The study of Politics requires the ability to research and analyse information from a variety of sources, which should help you to develop skills in problem-solving and the ability to weigh arguments and to sift material. Written and verbal skills are necessary to present and discuss your opinions and conclusions in essays and seminars. All of these are qualities which are much valued by employers; in addition, your understanding of political issues, often in changing environments, can also be relevant to the world of work.
Despite requests for its declassification by the National Security Archive in Washington and the Johnson Presidential library in Texas, the study remained classified for thirty five years. Relying on memory but with the benefit of the Pentagon Papers, I occasionally referred to its general conclusions in essays, articles, or book reviews. Examples include my chapter "The Power to Speak and the Power to Listen" in "Secrecy and Foreign Policy", ed. Thomas M. Frank and Edward Weisband, Oxford, 1974; my remarks in "A Vietnam Roundtable", LBJ School of Public Affairs, U. of Texas, 1993; and my article "Experiencing McNamara" in Foreign Policy Magazine, fall 1995. But only the persistence of Professor Ed Moise of Clemson University succeeded in freeing up this 500 page study itself. The deletions from its original text are now being appealed by the National Security Archive.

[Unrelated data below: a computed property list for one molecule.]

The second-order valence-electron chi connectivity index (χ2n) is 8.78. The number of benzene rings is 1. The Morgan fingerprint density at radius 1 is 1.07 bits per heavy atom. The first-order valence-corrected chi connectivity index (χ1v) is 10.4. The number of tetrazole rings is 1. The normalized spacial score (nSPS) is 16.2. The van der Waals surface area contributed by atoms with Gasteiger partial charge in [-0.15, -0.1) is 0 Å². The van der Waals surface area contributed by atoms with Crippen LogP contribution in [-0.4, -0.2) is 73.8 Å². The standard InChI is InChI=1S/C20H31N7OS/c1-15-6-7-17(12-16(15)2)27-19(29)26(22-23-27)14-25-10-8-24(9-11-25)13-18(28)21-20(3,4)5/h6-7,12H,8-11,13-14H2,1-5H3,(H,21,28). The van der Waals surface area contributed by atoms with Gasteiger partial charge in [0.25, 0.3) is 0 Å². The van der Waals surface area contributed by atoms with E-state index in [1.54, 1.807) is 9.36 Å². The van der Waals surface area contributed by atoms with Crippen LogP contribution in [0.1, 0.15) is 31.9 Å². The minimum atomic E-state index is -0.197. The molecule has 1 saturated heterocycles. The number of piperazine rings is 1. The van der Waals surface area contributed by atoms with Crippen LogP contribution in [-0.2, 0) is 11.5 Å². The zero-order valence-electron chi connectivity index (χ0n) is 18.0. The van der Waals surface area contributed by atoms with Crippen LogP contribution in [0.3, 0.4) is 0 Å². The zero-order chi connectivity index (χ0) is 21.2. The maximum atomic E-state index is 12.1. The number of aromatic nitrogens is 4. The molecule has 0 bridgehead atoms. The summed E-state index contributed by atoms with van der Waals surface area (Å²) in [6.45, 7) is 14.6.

opinions and conclusions in essays and debates